(I am posting it verbatim in case I muck up and miss some vital thing.)



The recipe for this exquisitely airy cake was given to me by a friend who knew I was desperate to find the secret of the feather-light passionfruit sponge cake I could buy at seaside towns. She was sure she had the secret, and after making this recipe I think she might be right. It is absolutely essential to use a tin of the correct size. Do not be a disbeliever when you see the small amount of mixture that goes into the tin. I was, and had cake mix all over my oven. As it rises in such a spectacular manner I have given quantities for 1 cake only. So that there is a perfect balance between filling and cake I prefer to split and fill 1 cake rather than make 2. However, the recipe can easily be doubled if you prefer.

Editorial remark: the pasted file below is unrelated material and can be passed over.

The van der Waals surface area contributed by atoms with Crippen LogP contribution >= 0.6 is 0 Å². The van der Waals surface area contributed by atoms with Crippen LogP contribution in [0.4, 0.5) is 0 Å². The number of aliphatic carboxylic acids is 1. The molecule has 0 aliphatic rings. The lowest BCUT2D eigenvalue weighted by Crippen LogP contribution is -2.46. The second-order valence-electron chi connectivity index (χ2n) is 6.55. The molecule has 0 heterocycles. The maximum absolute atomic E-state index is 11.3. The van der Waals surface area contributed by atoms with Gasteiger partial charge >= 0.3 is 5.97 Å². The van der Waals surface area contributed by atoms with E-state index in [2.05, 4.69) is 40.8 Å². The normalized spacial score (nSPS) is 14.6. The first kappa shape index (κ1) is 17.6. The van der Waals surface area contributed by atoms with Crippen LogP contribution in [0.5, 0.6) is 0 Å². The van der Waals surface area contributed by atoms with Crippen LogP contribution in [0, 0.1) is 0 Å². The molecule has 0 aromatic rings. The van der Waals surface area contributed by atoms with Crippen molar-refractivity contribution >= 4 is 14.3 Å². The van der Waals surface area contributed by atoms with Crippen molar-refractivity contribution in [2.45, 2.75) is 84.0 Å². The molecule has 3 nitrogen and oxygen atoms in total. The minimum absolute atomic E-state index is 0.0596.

60g cornflour
2 teaspoons custard powder
1/2 teaspoon cream of tartar
1/4 teaspoon bicarbonate of soda
2 large eggs, separated
1/2 cup castor sugar
firmly whipped cream

Preheat oven to 170C. Butter a 20cm x 5cm deep round cake tin and line it with baking paper. Sift dry ingredients, except sugar, twice. Beat egg whites and sugar in an electric mixer until thick and meringue-like.

Beat in egg yolks one at a time. Fold in dry ingredients gently but thoroughly.

Spoon mixture into tine and place in middle of oven. Bake for 18-20 mintues or until cake feels springy when touched lightly in centre. Remove and cool for a minute on a wire rack, away from draughts, then slip cake out of tin and peel off paper. Invert cake on a clean tea towel and cool completely, then split and sandwich with cream.

Passionfruit Icing

pulp of passionfruit
firmly whipped cream
pure icing sugar, sifted

To make the 'icing', mix passionfruit pulp with a small amount of cream. Sweeten to taste with icing sugar and spread over top of sponge.